Going Both Ways, like my previous novel Still Counting, features a lead character who personifies every boorish male trait I want to protect my daughter from ever encountering. Patrick Morelli is a 27-year-old underachiever who still lives and acts like an adolescent frat boy. He stares at the slightest hint of cleavage and immediately undresses every woman with his eyes regardless of age, shape, race, or political affiliation. Actually none of those traits matter to him. All he’s concerned about is that she possess a complete set of female parts. You could say he’s a simple man with simple needs, but that’s letting him off far too easily. He’s never had a “girl friend” – i.e., a friend who happened to be female. His only interaction with women, other than his mother and sister, has been in their role as current or potential dating partners. As many women as he’s been with, Patrick doesn’t have a clue about what makes women tick. In fact, he’s pretty clueless about most aspects of life.
In Patrick’s defense, he does grow and mature over the course of the story. His every-other-day incarnation as a female (Trish) forces him to see the world from a decidedly different perspective. But in truth, he probably wouldn’t have fully evolved without the guidance and pointed chastisements of his sister Sarah. At the beginning of his alternating male/female embodiment, Patrick seems content to turn Trish into a similarly sex-obsessed “frat girl.” But then Trish has several encounters with Patrick-like boors and the proverbial light bulb goes off in Patrick’s head. He becomes a fully evolved male that both men and women would enjoy hanging around with.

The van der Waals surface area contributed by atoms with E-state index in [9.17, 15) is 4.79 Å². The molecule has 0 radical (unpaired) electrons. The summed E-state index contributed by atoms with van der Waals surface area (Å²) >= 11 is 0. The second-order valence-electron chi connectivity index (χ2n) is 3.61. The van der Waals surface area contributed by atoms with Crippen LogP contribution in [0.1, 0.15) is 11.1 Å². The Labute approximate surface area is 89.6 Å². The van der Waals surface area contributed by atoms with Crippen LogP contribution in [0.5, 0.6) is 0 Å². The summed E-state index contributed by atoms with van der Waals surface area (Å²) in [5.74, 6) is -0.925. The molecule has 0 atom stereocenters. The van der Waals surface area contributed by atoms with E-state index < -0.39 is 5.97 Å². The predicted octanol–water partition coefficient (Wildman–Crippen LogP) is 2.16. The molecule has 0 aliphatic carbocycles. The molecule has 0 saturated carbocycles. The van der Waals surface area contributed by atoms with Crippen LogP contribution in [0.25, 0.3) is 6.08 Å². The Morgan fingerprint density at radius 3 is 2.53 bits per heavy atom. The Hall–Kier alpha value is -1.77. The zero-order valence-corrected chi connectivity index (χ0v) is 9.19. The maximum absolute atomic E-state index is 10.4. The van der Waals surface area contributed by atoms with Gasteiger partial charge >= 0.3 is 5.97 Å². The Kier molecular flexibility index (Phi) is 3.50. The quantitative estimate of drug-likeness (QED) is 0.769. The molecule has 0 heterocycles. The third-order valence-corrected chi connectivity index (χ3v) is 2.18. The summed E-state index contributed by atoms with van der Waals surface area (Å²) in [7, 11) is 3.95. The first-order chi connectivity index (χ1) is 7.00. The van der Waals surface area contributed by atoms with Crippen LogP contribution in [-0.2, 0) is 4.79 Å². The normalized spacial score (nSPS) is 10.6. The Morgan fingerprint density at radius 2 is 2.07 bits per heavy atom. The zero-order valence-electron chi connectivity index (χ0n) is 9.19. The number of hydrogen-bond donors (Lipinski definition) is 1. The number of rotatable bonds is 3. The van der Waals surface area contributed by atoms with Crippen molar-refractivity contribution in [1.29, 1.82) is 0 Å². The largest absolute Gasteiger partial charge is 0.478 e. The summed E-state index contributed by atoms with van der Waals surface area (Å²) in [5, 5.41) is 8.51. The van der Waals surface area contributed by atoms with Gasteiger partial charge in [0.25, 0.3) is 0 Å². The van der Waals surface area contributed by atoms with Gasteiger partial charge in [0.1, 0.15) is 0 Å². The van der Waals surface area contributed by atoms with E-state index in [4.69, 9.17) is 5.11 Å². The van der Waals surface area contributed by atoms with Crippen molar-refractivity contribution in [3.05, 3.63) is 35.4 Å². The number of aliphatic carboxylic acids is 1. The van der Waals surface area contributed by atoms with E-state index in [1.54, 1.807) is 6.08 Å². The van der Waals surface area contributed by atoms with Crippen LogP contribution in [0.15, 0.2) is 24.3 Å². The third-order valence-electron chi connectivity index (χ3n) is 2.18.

So now, in my own defense, I am not condoning misogynist behavior. Instead I try to use it as a springboard to examine the male-female dichotomy. I use exaggerated boorishness because most of us males are not particularly good with subtlety. Male chauvinism is such a prevalent characteristic that we don’t notice or acknowledge it unless it beats us over the head with a two-by-four. It’s almost like we have to experience the Platonic ideal of misogyny to realize we want nothing to do with it.
But that’s not really the whole story. Patrick becomes a better person because of the women in his life – Trish, Sarah, and Gigi. I’m not certain that he would have matured so quickly (or at all) on his own – and that gets to the core of why my male characters tend to be sexist pigs. In my heart of hearts, I guess I believe women are superior to men in most of the ways that really matter. I see that in my wife, daughter, and nieces – and it’s my hope that more men will appreciate all the ways women make our lives and the world better.